Then, warm up inside the center with a snack and hot chocolate or coffee. Throughout the month of February, enjoy hands-on exhibits featuring other national parks with African-American connections complete with an indoor scavenger hunt for prizes.
The Paul H. Douglas Center for Environmental Education is located in the western portion of the national lakeshore at 100 North Lake Street, about one mile north of U.S. Highway 12.
A group stands on the shore, a safe distance from the shelf ice.
By Ken Kosky
Shelf ice is a cold-weather phenomenon that occurs when cold temperatures freeze small areas of an open lake, forming float ice. This ice will build up over time and be pushed to shore by waves, eventually accumulating on top of the beach, forming shelf ice.
Unlike a pond or a small lake that freezes over, the shelf is not a uniform sheet of ice. Created by the wind and waves, the shelf ice is a jumble of ice chunks pushed onto each other, but there is nothing stable in the pile. The individual pieces are not initially connected; they only float upon the water surface and rest upon each other. Many become jammed together but throughout the structure, there are pockets of air. Because of the uneven surface and possible air holes throughout shelf ice, the ice may give way unexpectedly, making it unsafe to walk on.
Thad Donovan always thought the shelf ice that forms along Lake Michigan’s shoreline was both beautiful and dangerous, but he didn’t know how right he was until he used his remote-control helicopter to get an aerial view at Indiana Dunes State Park in Chesterton.
“Working with the state park’s assistance and permission, I got views from the lake side of the shelf ice, which few people see and it’s enlightening. It falls off like a cliff and has big cracks, and any of those cracks could break off at any time and you could fall in,” Donovan said.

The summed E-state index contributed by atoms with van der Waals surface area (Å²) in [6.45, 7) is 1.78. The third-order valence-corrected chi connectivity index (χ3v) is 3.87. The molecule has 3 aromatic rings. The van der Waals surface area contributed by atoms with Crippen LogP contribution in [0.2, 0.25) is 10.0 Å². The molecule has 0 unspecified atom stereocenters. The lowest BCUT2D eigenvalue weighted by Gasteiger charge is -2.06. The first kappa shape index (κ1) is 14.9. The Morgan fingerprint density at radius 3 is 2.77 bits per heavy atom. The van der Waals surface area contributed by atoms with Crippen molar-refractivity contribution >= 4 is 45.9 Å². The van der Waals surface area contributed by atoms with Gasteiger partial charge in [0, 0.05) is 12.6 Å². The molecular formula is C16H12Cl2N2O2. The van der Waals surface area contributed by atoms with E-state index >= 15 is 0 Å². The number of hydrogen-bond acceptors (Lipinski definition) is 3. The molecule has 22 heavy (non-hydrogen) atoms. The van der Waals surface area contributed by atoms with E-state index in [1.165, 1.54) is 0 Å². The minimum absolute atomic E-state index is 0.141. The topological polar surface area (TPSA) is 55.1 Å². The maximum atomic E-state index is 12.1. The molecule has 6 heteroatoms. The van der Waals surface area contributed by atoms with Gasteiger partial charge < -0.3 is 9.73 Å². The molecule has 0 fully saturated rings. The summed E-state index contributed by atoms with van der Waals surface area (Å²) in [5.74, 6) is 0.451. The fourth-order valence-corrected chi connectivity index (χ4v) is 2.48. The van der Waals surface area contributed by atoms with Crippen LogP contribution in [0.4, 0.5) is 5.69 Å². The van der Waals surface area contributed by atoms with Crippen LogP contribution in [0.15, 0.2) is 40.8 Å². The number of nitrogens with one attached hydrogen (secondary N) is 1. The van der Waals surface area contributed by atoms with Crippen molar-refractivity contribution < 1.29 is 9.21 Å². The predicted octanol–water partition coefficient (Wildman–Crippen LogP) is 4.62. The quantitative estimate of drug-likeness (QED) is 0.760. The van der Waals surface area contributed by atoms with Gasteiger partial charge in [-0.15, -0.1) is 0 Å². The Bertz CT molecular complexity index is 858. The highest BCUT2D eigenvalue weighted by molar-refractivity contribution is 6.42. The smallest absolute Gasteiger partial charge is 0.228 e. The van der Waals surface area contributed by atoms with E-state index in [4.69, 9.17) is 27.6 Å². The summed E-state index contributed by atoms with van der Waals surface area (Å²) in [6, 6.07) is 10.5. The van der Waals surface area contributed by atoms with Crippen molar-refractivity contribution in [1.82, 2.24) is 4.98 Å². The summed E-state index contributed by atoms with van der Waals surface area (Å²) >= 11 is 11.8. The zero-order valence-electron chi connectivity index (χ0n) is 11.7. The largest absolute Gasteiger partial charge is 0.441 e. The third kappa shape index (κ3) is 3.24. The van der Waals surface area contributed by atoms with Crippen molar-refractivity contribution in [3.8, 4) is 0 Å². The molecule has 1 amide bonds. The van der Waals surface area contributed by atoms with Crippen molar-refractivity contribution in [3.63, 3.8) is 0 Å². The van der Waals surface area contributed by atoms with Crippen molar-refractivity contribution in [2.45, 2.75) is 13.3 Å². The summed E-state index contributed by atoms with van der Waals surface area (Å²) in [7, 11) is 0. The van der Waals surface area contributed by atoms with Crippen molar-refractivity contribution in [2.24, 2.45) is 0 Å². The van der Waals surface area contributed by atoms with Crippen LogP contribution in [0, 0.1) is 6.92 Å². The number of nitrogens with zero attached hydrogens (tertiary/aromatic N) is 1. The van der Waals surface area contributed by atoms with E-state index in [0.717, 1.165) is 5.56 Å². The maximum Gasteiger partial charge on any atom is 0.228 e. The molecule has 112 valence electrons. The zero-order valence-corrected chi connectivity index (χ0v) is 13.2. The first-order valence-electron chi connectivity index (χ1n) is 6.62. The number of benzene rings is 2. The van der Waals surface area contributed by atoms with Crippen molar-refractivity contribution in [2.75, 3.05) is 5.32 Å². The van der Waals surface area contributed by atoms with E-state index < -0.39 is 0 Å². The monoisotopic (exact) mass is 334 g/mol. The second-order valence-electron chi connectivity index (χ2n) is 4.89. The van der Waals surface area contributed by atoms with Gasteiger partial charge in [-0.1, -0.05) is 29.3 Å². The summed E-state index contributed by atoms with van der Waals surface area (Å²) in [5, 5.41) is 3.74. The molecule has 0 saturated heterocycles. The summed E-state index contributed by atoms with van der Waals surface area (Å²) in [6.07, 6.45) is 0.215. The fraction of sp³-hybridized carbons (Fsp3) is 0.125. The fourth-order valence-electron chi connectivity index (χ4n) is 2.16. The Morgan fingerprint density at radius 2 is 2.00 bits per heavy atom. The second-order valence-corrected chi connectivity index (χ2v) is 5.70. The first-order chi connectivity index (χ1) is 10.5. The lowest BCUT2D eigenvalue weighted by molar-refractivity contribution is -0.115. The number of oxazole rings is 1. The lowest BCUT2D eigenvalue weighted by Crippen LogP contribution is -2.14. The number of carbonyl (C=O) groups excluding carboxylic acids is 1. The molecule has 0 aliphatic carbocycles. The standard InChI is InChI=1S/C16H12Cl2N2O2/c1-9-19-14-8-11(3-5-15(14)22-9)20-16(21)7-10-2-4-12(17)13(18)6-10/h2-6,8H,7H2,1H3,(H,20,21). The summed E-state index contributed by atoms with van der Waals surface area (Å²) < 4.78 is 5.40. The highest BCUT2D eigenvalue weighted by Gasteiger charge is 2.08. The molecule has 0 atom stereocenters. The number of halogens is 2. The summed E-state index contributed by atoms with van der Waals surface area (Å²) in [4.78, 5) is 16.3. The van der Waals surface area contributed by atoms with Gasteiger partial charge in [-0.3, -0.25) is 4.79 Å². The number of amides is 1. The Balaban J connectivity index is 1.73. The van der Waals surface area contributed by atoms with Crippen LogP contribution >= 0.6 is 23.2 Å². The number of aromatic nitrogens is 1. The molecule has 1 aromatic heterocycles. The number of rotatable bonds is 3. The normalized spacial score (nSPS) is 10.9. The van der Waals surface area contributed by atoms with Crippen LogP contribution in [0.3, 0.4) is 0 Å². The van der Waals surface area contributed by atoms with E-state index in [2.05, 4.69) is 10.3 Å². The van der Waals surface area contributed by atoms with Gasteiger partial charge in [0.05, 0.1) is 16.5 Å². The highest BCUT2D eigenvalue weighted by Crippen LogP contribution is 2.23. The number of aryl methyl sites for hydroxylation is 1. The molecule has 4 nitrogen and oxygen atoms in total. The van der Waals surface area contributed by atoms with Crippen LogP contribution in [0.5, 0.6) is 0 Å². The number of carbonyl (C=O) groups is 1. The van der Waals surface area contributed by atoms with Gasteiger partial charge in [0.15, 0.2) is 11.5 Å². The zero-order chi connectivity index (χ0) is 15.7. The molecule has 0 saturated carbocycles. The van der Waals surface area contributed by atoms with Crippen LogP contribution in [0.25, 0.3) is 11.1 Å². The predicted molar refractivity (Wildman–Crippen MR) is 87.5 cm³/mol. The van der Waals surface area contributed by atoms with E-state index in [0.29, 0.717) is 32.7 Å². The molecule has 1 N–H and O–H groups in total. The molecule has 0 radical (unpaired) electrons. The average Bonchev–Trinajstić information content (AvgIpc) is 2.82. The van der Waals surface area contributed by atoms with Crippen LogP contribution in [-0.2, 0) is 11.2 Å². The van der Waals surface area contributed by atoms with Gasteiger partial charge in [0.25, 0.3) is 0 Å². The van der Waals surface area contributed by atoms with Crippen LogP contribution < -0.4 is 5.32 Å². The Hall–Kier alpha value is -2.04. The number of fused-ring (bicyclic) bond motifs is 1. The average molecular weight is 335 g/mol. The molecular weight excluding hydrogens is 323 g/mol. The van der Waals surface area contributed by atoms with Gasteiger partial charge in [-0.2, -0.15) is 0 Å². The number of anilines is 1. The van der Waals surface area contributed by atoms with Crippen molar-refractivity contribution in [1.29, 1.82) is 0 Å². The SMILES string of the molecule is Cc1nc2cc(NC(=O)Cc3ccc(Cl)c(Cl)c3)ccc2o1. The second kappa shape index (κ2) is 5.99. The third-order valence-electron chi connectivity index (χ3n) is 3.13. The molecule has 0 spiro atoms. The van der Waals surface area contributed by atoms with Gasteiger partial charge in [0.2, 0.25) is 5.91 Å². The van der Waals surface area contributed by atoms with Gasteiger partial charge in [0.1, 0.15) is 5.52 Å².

Fortunately, people don’t need to risk their lives to see the shelf ice, which is amazing this year because of the frigid winter.
Donovan’s video is posted at the end of this blog and can also be viewed on Indiana Dunes Tourism’s winter page .
Donovan, who is president of Smith Donovan Marketing & Communications in Chesterton, does a lot of video work on the ground for clients. But the aerial video is a hobby made possible by advancements in remote-control technology. New quadcopters (with four propellers) with video cameras are more affordable and easier to use.
“Although these quadcopters are fairly easy to fly, they are still potentially dangerous. They are not toys and should be taken seriously,” Donovan said.
Shelf Ice Exploration events set for February at Indiana Dunes State Park
People are invited to get their own aerial view of the beautiful shelf along Lake Michigan at one of two special programs planned for February at Indiana Dunes State Park.
The Shelf Ice Exploration events are set for 2 p.m. CST Saturday, March 1 and 2 p.m. CST Saturday, March 22 at the Indiana Dunes State Park pavilion.
People are invited to meet a naturalist at the beach pavilion for a look at the formation of shelf ice and winter along the beach. The presentation will end with a look at the shelf ice from a high vantage point — atop the pavilion.
“I think there is an amazing beauty to the shelf ice. It’s an arctic-like landscape,” said Brad Bumgardner, interpretive naturalist at the state park.
“People can get a better perspective of the shelf ice (from the pavilion rooftop) without walking on the shelf ice.”
Check out the shelf ice while you can
This winter’s conditions have resulted in amazing-looking shelf ice. In addition to watching the aerial video and going to the Shelf Ice Exploration events, the public can view the shelf ice daily from Indiana Dunes State Park and the Indiana Dunes National Lakeshore.
Park officials just remind people never to walk on the shelf ice, but rather to observe it from the beaches or dunes.
For more information about the Indiana Dunes, click here. Click here for more information about Smith Donovan.
Even in the winter, there are still plenty of fun outdoor activities in Indiana Dunes Country.
At Indiana Dunes State Park in Chesterton, adventure seekers can find their thrill sledding nearly 100 feet down Devil’s Slide, and nature enthusiasts can enjoy 16 miles of snow-laden trails that are perfect for hiking, snowshoeing or cross-country skiing. With the beautiful backdrop of shelf ice along Lake Michigan, Indiana Dunes State Park should be on your itinerary of places to visit this month.